Can Water Filters Remove VOCs?

    Activated carbon filters can remove many VOCs, but these filters may not be suitable for the high levels of chemical contamination after a wildfire. 

    Carbon filters need to be monitored and replaced more frequently when they are treating high or repeated doses of contamination. Point-of-use (POU) carbon filters—like those used in refrigerators and on faucets—have an even shorter life span than whole house filters. 

    All filters should go through frequent testing while local drinking water is contaminated. The EPA’s guidance for Point-of-Use or Point-of-Entry Treatment Options suggests monitoring filters monthly.

    It’s also important to note that POU devices only protect the taps they are filtering. In addition to posing an air quality hazard, some VOCs can also be absorbed through the skin. This leaves water coming from shower heads and other untreated household faucets a potential hazard.

    Can Wildfires Contaminate Private Wells?

    Private wells are also at risk of damage and contamination from wildfires. You should always test your well water after any changes in water appearance, clarity, color, smell and/or taste.

    Test your water now

    Contact a licensed well contractor if you see any of damage to:

  • Electrical wires and connectors that supply power to your well
  • The well casing and above-ground piping
  • Chlorinators, water treatment equipment, and electronic controls
  • Pressure tanks that could have been exposed to excessive heat
  • Storage tanks, vents, and overflow pipes
  • Check for damage to plumbing inside your home by making sure the well system maintained positive pressure during the fire. If you hear air escaping or water sputtering while running a faucet, that is a sign that your well and household plumbing had a loss of pressure and may have been damaged.

    If a well system is damaged during a wildfire, it may be at risk contamination from chemicals and microorganisms

  • Fire retardant used near a wellhead can potentially contaminate the system, especially if the wellhead is damaged. Monitor ammonia and nitrate levels for several months.
  • After the Camp Fire, Butte County recommended that well owners near creeks and rivers test for elevated levels of heavy metals (like Aluminum, Arsenic, and Cadmium).
  • If the fire reached the well, pressure tank, or any exterior plumbing including buried plastic piping, the county recommended testing for benzene. 
  • Preparing for Future Wildfires and Contamination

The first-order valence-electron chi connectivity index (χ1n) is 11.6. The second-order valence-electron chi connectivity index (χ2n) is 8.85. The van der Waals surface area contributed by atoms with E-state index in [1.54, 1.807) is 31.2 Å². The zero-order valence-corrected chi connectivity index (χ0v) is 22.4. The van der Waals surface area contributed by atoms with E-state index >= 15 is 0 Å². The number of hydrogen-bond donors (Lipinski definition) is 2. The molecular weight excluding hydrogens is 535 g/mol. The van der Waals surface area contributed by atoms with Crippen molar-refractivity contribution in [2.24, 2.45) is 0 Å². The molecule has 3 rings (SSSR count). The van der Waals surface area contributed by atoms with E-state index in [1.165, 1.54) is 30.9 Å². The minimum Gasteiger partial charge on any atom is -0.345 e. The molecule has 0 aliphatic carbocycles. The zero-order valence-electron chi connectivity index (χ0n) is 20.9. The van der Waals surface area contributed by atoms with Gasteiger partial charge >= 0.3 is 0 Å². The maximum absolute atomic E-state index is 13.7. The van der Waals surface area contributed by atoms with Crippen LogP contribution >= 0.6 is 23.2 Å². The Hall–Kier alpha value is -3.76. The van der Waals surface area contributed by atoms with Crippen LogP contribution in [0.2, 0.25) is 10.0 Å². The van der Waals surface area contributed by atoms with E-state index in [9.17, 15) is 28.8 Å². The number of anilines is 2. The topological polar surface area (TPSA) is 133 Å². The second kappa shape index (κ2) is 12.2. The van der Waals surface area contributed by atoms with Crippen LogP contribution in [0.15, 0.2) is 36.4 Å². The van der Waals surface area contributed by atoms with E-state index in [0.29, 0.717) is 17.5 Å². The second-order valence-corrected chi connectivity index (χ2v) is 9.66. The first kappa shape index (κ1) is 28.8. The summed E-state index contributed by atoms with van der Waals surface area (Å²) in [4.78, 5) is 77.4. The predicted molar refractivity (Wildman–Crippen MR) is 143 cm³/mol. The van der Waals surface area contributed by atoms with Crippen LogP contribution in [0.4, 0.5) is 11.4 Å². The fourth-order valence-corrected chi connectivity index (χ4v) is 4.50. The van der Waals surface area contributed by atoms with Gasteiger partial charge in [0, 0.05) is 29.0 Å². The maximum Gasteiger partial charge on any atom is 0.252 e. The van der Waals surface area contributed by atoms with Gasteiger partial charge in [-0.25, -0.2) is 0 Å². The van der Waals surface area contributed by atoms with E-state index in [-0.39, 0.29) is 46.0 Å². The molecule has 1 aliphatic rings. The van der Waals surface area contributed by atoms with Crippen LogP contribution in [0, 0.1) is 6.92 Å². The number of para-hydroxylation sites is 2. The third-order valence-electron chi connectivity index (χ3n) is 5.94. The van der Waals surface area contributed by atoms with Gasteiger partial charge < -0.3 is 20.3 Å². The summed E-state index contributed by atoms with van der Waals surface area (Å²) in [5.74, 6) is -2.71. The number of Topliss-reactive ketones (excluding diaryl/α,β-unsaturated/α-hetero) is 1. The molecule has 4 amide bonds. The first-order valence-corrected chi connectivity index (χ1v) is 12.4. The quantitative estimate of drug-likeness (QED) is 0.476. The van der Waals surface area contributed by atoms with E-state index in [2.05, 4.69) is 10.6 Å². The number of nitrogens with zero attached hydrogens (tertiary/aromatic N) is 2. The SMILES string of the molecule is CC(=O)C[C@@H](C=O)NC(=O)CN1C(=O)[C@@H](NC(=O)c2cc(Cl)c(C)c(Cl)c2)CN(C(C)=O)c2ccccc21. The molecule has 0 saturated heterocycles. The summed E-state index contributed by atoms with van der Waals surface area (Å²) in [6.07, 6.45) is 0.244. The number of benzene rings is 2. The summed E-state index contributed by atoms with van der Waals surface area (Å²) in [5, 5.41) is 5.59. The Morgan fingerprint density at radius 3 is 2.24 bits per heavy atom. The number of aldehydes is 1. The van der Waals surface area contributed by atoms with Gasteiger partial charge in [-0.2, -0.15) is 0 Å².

Wildfires create long lasting water quality challenges for communities and the agencies and utilities responsible for keeping them safe.

    In California alone, more than 2.7 million people live in very high fire hazard severity zones

    The effects of large scale wildfire destruction in urban areas are still being studied. It may take years before we fully understand the impacts of the chemicals being released into the environment from human-made materials (like personal care products, metals, and plastics).

    Contact the Tap Score team of treatment experts, water quality engineers, and chemists any time using the live chat or sending them an email at They can help answer any questions about VOCs or any other water quality issues that you may have. 

    Sources and References

    What Do Wildfires Mean for My Water Quality?

    Wildfire Impacts on Water Quality

    Wildfire caused widespread drinking water distribution network contamination

    What Are VOCs and Are They in Your Drinking Water?


    Hazardous Substance Fact Sheet

    Public Health Statement: Toluene

    Vinyl Chloride - Cancer-Causing Substances

    CDC | Facts About Benzene

    Estimated Risks from Short-term Exposures to Benzene in Drinking Water

    Chemical releases caused by natural hazard events and disasters

    Opinion: Amid a Water Crisis, California Officials Fan Flames of Confusion

    Wildfires can poison drinking water – here's how communities can be better prepared

    Study: Your home’s water quality could vary by the room – and the season

    FINAL Page 1 of 10 CONSIDERATIONS FOR DECONTAMINATING HDPE SERVICE LINES BY FLUSHING 1. With continuous/intermittent flushing,

    What is the difference between PEX and PB pipes

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    POE Versus POU Water Treatment | SimpleLab Tap Score

    Point-of-Use or Point-of-Entry Treatment Options for Small Drinking Water Systems, April 2006

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    Wildfires Can Damage Water Wells - EH

    Addressing the Impacts of Wildfire on Water Resources

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    Analysis: Safety rules give homes better chance in wildfires

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    Personal Care Products: Everyday Pollutants on Your Body

    North Bay wildfire ash may contain toxic metals, other health hazards